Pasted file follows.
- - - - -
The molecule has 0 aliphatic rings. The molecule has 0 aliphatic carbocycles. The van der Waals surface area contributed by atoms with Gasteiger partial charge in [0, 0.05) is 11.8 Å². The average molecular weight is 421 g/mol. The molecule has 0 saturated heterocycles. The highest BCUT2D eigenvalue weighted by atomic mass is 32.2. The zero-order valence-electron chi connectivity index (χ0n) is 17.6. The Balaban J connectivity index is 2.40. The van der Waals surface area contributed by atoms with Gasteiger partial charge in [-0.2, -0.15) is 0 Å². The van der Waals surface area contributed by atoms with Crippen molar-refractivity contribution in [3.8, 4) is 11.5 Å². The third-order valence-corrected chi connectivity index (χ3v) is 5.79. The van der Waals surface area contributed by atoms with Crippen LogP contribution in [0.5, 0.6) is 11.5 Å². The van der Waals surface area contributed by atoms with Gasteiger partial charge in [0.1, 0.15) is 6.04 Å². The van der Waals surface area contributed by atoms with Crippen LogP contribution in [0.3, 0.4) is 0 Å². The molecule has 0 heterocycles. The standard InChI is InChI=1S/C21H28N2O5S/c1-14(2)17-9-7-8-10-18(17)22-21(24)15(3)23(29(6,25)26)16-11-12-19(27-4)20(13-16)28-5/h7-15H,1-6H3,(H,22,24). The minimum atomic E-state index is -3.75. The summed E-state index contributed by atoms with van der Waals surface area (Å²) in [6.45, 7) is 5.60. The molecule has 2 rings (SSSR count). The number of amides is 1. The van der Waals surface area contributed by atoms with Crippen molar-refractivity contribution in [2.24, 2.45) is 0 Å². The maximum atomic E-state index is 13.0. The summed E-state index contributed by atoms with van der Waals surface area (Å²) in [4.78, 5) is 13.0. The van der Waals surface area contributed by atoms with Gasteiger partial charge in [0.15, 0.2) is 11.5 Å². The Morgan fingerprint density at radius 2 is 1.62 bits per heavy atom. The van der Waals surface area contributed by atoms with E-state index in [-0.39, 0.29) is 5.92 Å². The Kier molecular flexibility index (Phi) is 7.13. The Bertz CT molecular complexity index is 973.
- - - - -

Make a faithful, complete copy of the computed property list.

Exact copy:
The molecule has 0 aliphatic rings. The molecule has 0 aliphatic carbocycles. The van der Waals surface area contributed by atoms with Gasteiger partial charge in [0, 0.05) is 11.8 Å². The average molecular weight is 421 g/mol. The molecule has 0 saturated heterocycles. The highest BCUT2D eigenvalue weighted by atomic mass is 32.2. The zero-order valence-electron chi connectivity index (χ0n) is 17.6. The Balaban J connectivity index is 2.40. The van der Waals surface area contributed by atoms with Gasteiger partial charge in [-0.2, -0.15) is 0 Å². The van der Waals surface area contributed by atoms with Crippen molar-refractivity contribution in [3.8, 4) is 11.5 Å². The third-order valence-corrected chi connectivity index (χ3v) is 5.79. The van der Waals surface area contributed by atoms with Crippen LogP contribution in [0.5, 0.6) is 11.5 Å². The van der Waals surface area contributed by atoms with Gasteiger partial charge in [0.1, 0.15) is 6.04 Å². The van der Waals surface area contributed by atoms with Crippen LogP contribution in [0.3, 0.4) is 0 Å². The molecule has 0 heterocycles. The standard InChI is InChI=1S/C21H28N2O5S/c1-14(2)17-9-7-8-10-18(17)22-21(24)15(3)23(29(6,25)26)16-11-12-19(27-4)20(13-16)28-5/h7-15H,1-6H3,(H,22,24). The minimum atomic E-state index is -3.75. The summed E-state index contributed by atoms with van der Waals surface area (Å²) in [6.45, 7) is 5.60. The molecule has 2 rings (SSSR count). The number of amides is 1. The van der Waals surface area contributed by atoms with Crippen molar-refractivity contribution in [2.24, 2.45) is 0 Å². The maximum atomic E-state index is 13.0. The summed E-state index contributed by atoms with van der Waals surface area (Å²) in [4.78, 5) is 13.0. The van der Waals surface area contributed by atoms with Gasteiger partial charge in [0.15, 0.2) is 11.5 Å². The Morgan fingerprint density at radius 2 is 1.62 bits per heavy atom. The van der Waals surface area contributed by atoms with E-state index in [-0.39, 0.29) is 5.92 Å². The Kier molecular flexibility index (Phi) is 7.13. The Bertz CT molecular complexity index is 973.